The narrator joins a Jungvolk, a boys’ club for Nazi youth. Neither boy knows exactly what it is—the narrator invites Friedrich along, and Friedrich faces his first direct humiliation when the Jungvolk leader forces him to say, “Jews are our affliction!” and stares at him menacingly until he flees (Friedrich, p. 37).

Friedrich’s father comes home one day to announce he’s been forced to “retire” from his civil service job at the age of thirty-two. He has actually been legally fired because he’s Jewish. Meanwhile, the narrator’s father joins the Nazi Party to get work, because the party provides steady employment to members. He urges his son not to play with Friedrich so much because it might upset the party. Friedrich and the narrator begin to meet discreetly in quiet parts of the city.

One day, the narrator and Friedrich go to a public swimming pool. The attendant looks at Friedrich’s identification card and notices that he has a Hebrew name on it, as required by law for Jews. The attendant throws his clothes at him, screaming “Think of it! Jewish things among the clothes of respectable human beings!” (Friedrich, p. 77). The narrator and Friedrich see each other less and less, even though they still live in the same building.

One night the narrator finds himself participating in a mob of people who are smashing the house of a Jewish family. When he gets home, he discovers that the Schneiders have also been attacked and that Friedrich’s mother is mortally wounded.

Some time later Jews are forbidden to work, so Herr Schneider and Friedrich illegally repair lamps in their kitchen to make a living. They also take in a rabbi who is being sought by the Nazis to be sent to a concentration camp. One night when Friedrich is out, Herr Schneider and the rabbi are arrested and led away by the Gestapo (Nazi secret police) to be sent to a concentration camp. They had been turned in by the landlord. Friedrich hides away for some time, but then risks great danger to return to the apartment house to get the picture of his parents on the wooden horse because he’s forgotten what his mother and father look like. As the narrator’s family feeds him, an air raid takes place, forcing the family into a nearby shelter forbidden to Jews. Terrified, Friedrich comes to the shelter begging to be let in. “I am afraid. Afraid. Afraid,” he cries, begging to enter (Friedrich, p. 136). Even a Nazi sergeant pleads with the landlord, Herr Resch, who is the air raid warden: “If it were but a dog, you’d let him stay until the raid is over” (Friedrich, p. 136). But Resch will not budge and Friedrich goes away, only to faint outside the shelter in fear. The narrator’s mother cries against his father’s shoulder. “Do pull yourself together!” begged his father. “You’ll endanger us all otherwise” (Friedrich, p. 136). When the raid is over, Friedrich is found unconscious outside the shelter. Herr Resch, his tormentor, delivers a fatal kick to his head while he lies helpless.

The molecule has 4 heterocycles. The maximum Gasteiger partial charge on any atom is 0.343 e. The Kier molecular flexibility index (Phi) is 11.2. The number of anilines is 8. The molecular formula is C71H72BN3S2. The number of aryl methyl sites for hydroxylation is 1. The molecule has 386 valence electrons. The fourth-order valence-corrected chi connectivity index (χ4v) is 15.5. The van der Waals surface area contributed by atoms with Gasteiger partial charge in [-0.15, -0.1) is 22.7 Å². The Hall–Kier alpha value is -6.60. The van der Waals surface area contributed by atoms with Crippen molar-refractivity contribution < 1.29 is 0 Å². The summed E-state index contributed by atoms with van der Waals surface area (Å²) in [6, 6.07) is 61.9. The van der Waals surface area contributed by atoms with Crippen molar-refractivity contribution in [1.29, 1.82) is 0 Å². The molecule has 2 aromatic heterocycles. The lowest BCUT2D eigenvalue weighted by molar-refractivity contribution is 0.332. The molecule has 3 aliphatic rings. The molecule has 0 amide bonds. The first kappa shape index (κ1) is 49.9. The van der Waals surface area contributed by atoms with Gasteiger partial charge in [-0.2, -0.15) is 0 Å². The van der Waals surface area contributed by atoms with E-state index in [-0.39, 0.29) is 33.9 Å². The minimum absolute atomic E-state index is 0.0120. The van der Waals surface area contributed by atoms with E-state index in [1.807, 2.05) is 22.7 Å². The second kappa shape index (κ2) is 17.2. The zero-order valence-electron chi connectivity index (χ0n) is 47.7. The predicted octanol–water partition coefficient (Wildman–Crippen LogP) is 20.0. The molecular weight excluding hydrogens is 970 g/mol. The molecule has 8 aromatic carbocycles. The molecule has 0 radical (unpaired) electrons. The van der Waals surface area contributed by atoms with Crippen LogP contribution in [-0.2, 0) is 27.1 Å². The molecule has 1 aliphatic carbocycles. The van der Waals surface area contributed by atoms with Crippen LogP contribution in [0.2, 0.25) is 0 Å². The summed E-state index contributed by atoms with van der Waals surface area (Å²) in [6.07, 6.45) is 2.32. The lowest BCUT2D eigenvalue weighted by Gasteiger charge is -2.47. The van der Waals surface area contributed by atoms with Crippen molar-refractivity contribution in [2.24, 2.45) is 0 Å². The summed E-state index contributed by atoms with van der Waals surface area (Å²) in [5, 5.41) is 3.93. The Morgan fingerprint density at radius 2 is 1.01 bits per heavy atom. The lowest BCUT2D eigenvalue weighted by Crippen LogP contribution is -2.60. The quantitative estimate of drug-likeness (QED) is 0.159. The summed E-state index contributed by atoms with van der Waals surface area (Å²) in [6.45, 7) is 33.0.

Kristallnacht—November 9-10, 1938

“Today you’ll see something, Boy,… That you can tell your grandchildren about” one German man gleefully says to the narrator as he encourages him to smash up a Jewish home (Friedrich, p. 89). Civilian mobs of Nazi Party members attack Jewish synagogues, homes, and businesses, beating and sometimes killing Jews, smashing property and looting freely. It may be hard to imagine the novel’s narrator actually taking part in Kristallnacht—he is, after all, the best friend of a Jew. The pressure to conform, however, was enormous, and after years of being taught that Jews were the enemy in school, committing violence came easily.